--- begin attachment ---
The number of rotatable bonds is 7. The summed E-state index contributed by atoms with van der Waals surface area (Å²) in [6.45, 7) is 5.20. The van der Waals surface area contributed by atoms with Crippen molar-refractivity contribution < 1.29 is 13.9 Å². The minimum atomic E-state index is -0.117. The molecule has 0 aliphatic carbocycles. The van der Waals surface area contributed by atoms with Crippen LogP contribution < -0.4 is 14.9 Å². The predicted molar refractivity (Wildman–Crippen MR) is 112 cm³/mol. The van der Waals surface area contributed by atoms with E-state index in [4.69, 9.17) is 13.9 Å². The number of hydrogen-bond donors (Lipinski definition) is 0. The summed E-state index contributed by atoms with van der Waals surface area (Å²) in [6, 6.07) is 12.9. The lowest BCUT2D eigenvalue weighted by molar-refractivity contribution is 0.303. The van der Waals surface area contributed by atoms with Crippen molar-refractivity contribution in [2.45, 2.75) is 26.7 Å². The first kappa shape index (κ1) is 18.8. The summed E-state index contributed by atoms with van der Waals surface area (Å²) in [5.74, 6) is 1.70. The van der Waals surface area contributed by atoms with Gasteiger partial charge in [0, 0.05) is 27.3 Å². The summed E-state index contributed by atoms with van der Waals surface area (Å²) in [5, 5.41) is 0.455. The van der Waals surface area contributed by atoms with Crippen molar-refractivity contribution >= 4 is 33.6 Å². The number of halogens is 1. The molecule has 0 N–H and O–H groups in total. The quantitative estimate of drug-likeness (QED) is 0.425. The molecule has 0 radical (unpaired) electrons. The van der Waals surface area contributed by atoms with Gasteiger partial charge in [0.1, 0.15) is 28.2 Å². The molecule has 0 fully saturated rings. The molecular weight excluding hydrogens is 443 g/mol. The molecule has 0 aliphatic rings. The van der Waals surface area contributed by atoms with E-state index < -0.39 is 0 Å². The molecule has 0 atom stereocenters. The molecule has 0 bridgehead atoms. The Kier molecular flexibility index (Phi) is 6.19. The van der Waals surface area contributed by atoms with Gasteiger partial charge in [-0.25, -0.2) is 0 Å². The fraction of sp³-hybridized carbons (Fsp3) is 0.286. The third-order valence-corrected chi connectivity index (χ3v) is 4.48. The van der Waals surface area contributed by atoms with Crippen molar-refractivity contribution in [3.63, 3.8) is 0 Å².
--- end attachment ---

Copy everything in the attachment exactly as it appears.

The number of rotatable bonds is 7. The summed E-state index contributed by atoms with van der Waals surface area (Å²) in [6.45, 7) is 5.20. The van der Waals surface area contributed by atoms with Crippen molar-refractivity contribution < 1.29 is 13.9 Å². The minimum atomic E-state index is -0.117. The molecule has 0 aliphatic carbocycles. The van der Waals surface area contributed by atoms with Crippen LogP contribution < -0.4 is 14.9 Å². The predicted molar refractivity (Wildman–Crippen MR) is 112 cm³/mol. The van der Waals surface area contributed by atoms with E-state index in [4.69, 9.17) is 13.9 Å². The number of hydrogen-bond donors (Lipinski definition) is 0. The summed E-state index contributed by atoms with van der Waals surface area (Å²) in [6, 6.07) is 12.9. The lowest BCUT2D eigenvalue weighted by molar-refractivity contribution is 0.303. The van der Waals surface area contributed by atoms with Crippen molar-refractivity contribution in [2.45, 2.75) is 26.7 Å². The first kappa shape index (κ1) is 18.8. The summed E-state index contributed by atoms with van der Waals surface area (Å²) in [5.74, 6) is 1.70. The van der Waals surface area contributed by atoms with Gasteiger partial charge in [0, 0.05) is 27.3 Å². The summed E-state index contributed by atoms with van der Waals surface area (Å²) in [5, 5.41) is 0.455. The van der Waals surface area contributed by atoms with Crippen molar-refractivity contribution >= 4 is 33.6 Å². The number of halogens is 1. The molecule has 0 N–H and O–H groups in total. The quantitative estimate of drug-likeness (QED) is 0.425. The molecule has 0 radical (unpaired) electrons. The van der Waals surface area contributed by atoms with Gasteiger partial charge in [0.1, 0.15) is 28.2 Å². The molecule has 0 fully saturated rings. The molecular weight excluding hydrogens is 443 g/mol. The molecule has 0 aliphatic rings. The van der Waals surface area contributed by atoms with E-state index < -0.39 is 0 Å². The molecule has 0 atom stereocenters. The molecule has 0 bridgehead atoms. The Kier molecular flexibility index (Phi) is 6.19. The van der Waals surface area contributed by atoms with Gasteiger partial charge in [-0.25, -0.2) is 0 Å². The fraction of sp³-hybridized carbons (Fsp3) is 0.286. The third-order valence-corrected chi connectivity index (χ3v) is 4.48. The van der Waals surface area contributed by atoms with Crippen molar-refractivity contribution in [3.63, 3.8) is 0 Å².